The Importance Of The Presidential Election

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Although in more modern history it may seem like electoral votes are already set in stone, that is not always true. In fact, there are various factors that contribute to the overall outcome of both the nomination of a candidate, and subsequently, the presidential election. Furthermore, in a presidential campaign, candidates must maintain awareness about state primaries and caucuses (“Presidential Campaigns”). Both state primaries and caucuses are a means of choosing their presidential nominees, however the process of selection varies from state to state and within each party. These nominees will then go on to represent their party in the national convention (“Caucasus” p. 1). However, before anything else, to even be considered as a potential …show more content…
For instance, according to a web page sponsored by the Federal Election Commission, while a whole union is not allowed to donate any money directly to a candidate or national party committee, an individual can give up to $2,700 to a specific candidate per election, or $33,400 to a national party committee (“Contribution Limits”). Laws like these were created in order to limit the disproportionate influence of wealthy individuals, aid in regulating federal campaign spending and protect against dishonesty concerning campaign finances(“Introduction”). Therefore, to succeed in a presidential election, a candidate must skillfully balance how much money they accept from certain sources in order to maintain the legality and eligibility of their campaign. Furthermore, a candidate who is funded mainly by larger sources such as super pacs which Beth Rowen describes as “...independent political committees that support a candidate with unlimited, often anonymous, donations from companies, unions, or individuals a technicality in the disclosure rules allows donors to remain anonymous for months.”(Rowen par. 2), are unlikely to gain gain much favor with individual voters. According to a web page sponsored by Brennan Center for Justice, a poll conducted by the independent Opinion Research Corporation found that 26% of americans stated a lack of inclination to …show more content…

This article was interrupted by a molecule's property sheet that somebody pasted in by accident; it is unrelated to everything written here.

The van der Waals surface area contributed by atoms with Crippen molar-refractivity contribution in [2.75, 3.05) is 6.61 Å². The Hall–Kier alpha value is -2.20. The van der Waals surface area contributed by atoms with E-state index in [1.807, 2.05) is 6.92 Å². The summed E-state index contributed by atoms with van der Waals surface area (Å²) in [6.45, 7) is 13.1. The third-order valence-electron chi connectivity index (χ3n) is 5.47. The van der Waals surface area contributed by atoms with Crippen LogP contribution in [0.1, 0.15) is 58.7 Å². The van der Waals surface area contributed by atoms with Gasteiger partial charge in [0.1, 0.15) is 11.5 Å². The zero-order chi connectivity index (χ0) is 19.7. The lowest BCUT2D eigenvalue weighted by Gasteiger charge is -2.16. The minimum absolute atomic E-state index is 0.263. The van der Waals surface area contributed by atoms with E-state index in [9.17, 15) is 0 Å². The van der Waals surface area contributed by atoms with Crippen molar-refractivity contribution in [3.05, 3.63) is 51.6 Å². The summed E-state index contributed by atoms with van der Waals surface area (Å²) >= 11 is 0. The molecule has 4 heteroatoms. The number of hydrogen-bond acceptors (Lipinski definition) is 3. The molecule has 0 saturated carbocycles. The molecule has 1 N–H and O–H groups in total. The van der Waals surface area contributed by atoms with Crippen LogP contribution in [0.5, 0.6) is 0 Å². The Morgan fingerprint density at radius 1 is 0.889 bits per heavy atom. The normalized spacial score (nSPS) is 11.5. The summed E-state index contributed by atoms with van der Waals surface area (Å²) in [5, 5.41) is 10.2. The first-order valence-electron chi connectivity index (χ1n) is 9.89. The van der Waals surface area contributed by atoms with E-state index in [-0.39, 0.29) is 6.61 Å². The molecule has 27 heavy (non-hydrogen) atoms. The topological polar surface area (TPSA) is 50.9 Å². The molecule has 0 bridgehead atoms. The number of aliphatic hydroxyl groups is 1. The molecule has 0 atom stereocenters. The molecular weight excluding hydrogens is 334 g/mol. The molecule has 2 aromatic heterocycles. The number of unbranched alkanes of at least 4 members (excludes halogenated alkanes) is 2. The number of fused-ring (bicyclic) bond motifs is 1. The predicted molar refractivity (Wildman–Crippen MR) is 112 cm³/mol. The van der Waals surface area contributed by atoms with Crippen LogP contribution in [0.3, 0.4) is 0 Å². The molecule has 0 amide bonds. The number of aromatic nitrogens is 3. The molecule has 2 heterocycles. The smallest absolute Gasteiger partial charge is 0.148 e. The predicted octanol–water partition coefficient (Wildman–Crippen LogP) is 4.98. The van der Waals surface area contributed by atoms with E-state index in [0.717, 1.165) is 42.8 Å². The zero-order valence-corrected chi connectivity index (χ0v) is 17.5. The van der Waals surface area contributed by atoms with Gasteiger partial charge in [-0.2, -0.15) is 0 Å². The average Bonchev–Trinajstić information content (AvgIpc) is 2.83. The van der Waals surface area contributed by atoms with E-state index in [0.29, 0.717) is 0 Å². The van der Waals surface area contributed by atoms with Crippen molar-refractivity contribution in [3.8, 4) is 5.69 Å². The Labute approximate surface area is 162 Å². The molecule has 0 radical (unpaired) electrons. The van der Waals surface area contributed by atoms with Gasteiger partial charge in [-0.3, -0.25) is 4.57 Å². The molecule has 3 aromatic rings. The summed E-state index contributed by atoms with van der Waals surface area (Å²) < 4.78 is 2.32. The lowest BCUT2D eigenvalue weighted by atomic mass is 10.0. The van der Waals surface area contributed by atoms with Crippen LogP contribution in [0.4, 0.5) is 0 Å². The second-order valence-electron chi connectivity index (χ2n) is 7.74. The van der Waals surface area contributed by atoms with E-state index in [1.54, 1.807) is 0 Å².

This is necessary in order to fully understand in a legal-sense how an election is won, and therefore it provides a base to build political strategy upon. For example Article II Section 1 of the Constituion states “The executive power shall be vested in a President of the United States of America...be elected, as follows:Each state shall appoint, in such manner as the Legislature thereof may direct, a number of electors, equal to the whole number of Senators and Representatives to which the State may be entitled in the Congress: but no Senator or Representative, or person holding an office of trust or profit under the United States, shall be appointed an elector”, this outlines not only does this section grant the president exectuive power to enforce and administer public policies, but it also establishes the 4 year term. Furthermore, it offifically created the system of election where each state is given a specific amount of electoral votes based on the number of elected delegates they have within Congress, also known as the Eletoral College. In modern times, this system has been brought under scrutiny because it does not always correlate with the popular vote, and gives a greater number of votes to small states due to the number of House representatives being based on population.

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